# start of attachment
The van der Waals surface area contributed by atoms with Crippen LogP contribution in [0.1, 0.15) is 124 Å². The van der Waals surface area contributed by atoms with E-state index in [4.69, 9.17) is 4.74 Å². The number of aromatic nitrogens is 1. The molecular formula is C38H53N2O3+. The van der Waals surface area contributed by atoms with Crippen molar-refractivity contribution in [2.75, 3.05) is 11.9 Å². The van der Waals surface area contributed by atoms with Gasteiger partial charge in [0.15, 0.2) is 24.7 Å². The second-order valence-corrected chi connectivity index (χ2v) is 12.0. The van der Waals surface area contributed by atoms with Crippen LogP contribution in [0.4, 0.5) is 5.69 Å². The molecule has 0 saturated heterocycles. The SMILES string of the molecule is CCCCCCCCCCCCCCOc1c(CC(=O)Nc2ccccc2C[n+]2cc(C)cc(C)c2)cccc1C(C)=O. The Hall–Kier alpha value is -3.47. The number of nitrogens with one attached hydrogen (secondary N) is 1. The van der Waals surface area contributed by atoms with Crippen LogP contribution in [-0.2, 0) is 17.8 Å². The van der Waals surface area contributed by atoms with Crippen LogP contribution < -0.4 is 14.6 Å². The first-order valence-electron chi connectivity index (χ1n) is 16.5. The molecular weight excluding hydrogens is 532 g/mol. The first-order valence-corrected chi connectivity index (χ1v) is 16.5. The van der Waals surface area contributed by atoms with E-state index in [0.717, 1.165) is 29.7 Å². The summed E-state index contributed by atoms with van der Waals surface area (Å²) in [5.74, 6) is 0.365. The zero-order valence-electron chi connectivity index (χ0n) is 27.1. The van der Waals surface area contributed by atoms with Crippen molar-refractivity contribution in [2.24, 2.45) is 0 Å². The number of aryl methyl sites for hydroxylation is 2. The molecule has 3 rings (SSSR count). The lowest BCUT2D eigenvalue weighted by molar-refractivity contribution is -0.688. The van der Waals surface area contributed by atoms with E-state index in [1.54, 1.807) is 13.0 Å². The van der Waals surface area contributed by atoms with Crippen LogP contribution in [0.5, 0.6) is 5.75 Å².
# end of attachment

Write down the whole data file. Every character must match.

The van der Waals surface area contributed by atoms with Crippen LogP contribution in [0.1, 0.15) is 124 Å². The van der Waals surface area contributed by atoms with E-state index in [4.69, 9.17) is 4.74 Å². The number of aromatic nitrogens is 1. The molecular formula is C38H53N2O3+. The van der Waals surface area contributed by atoms with Crippen molar-refractivity contribution in [2.75, 3.05) is 11.9 Å². The van der Waals surface area contributed by atoms with Gasteiger partial charge in [0.15, 0.2) is 24.7 Å². The second-order valence-corrected chi connectivity index (χ2v) is 12.0. The van der Waals surface area contributed by atoms with Crippen LogP contribution in [0.4, 0.5) is 5.69 Å². The molecule has 0 saturated heterocycles. The SMILES string of the molecule is CCCCCCCCCCCCCCOc1c(CC(=O)Nc2ccccc2C[n+]2cc(C)cc(C)c2)cccc1C(C)=O. The Hall–Kier alpha value is -3.47. The number of nitrogens with one attached hydrogen (secondary N) is 1. The van der Waals surface area contributed by atoms with Crippen LogP contribution in [-0.2, 0) is 17.8 Å². The van der Waals surface area contributed by atoms with Crippen LogP contribution < -0.4 is 14.6 Å². The first-order valence-electron chi connectivity index (χ1n) is 16.5. The molecular weight excluding hydrogens is 532 g/mol. The first-order valence-corrected chi connectivity index (χ1v) is 16.5. The van der Waals surface area contributed by atoms with E-state index in [0.717, 1.165) is 29.7 Å². The summed E-state index contributed by atoms with van der Waals surface area (Å²) in [5.74, 6) is 0.365. The zero-order valence-electron chi connectivity index (χ0n) is 27.1. The van der Waals surface area contributed by atoms with Crippen molar-refractivity contribution in [2.24, 2.45) is 0 Å². The number of aryl methyl sites for hydroxylation is 2. The molecule has 3 rings (SSSR count). The lowest BCUT2D eigenvalue weighted by molar-refractivity contribution is -0.688. The van der Waals surface area contributed by atoms with E-state index in [1.54, 1.807) is 13.0 Å². The van der Waals surface area contributed by atoms with Crippen LogP contribution in [0.5, 0.6) is 5.75 Å².